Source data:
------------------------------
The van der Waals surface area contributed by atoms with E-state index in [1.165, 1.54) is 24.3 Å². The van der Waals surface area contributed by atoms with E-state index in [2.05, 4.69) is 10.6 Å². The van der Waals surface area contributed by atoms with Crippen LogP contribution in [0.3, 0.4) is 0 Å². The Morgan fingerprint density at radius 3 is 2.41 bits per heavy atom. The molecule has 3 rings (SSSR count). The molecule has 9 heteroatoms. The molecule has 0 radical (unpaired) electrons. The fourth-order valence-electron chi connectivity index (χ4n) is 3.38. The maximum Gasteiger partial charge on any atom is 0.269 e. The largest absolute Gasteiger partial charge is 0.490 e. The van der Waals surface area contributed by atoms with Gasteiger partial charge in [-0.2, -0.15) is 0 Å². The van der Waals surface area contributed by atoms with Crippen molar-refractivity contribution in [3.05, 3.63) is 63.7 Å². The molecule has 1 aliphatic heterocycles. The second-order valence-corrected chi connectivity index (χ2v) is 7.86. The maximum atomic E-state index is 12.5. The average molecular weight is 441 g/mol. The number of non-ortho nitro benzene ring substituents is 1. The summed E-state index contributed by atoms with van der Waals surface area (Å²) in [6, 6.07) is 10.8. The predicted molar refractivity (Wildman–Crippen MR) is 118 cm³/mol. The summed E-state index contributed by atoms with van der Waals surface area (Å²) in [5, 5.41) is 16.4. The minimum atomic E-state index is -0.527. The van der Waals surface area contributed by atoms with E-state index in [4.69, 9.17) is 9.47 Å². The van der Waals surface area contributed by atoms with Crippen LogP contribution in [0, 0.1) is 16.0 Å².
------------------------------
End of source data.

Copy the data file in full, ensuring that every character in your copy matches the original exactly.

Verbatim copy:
The van der Waals surface area contributed by atoms with E-state index in [1.165, 1.54) is 24.3 Å². The van der Waals surface area contributed by atoms with E-state index in [2.05, 4.69) is 10.6 Å². The van der Waals surface area contributed by atoms with Crippen LogP contribution in [0.3, 0.4) is 0 Å². The Morgan fingerprint density at radius 3 is 2.41 bits per heavy atom. The molecule has 3 rings (SSSR count). The molecule has 9 heteroatoms. The molecule has 0 radical (unpaired) electrons. The fourth-order valence-electron chi connectivity index (χ4n) is 3.38. The maximum Gasteiger partial charge on any atom is 0.269 e. The largest absolute Gasteiger partial charge is 0.490 e. The van der Waals surface area contributed by atoms with Gasteiger partial charge in [-0.2, -0.15) is 0 Å². The van der Waals surface area contributed by atoms with Crippen molar-refractivity contribution in [3.05, 3.63) is 63.7 Å². The molecule has 1 aliphatic heterocycles. The second-order valence-corrected chi connectivity index (χ2v) is 7.86. The maximum atomic E-state index is 12.5. The average molecular weight is 441 g/mol. The number of non-ortho nitro benzene ring substituents is 1. The summed E-state index contributed by atoms with van der Waals surface area (Å²) in [6, 6.07) is 10.8. The predicted molar refractivity (Wildman–Crippen MR) is 118 cm³/mol. The summed E-state index contributed by atoms with van der Waals surface area (Å²) in [5, 5.41) is 16.4. The minimum atomic E-state index is -0.527. The van der Waals surface area contributed by atoms with E-state index in [4.69, 9.17) is 9.47 Å². The van der Waals surface area contributed by atoms with Crippen LogP contribution in [0, 0.1) is 16.0 Å².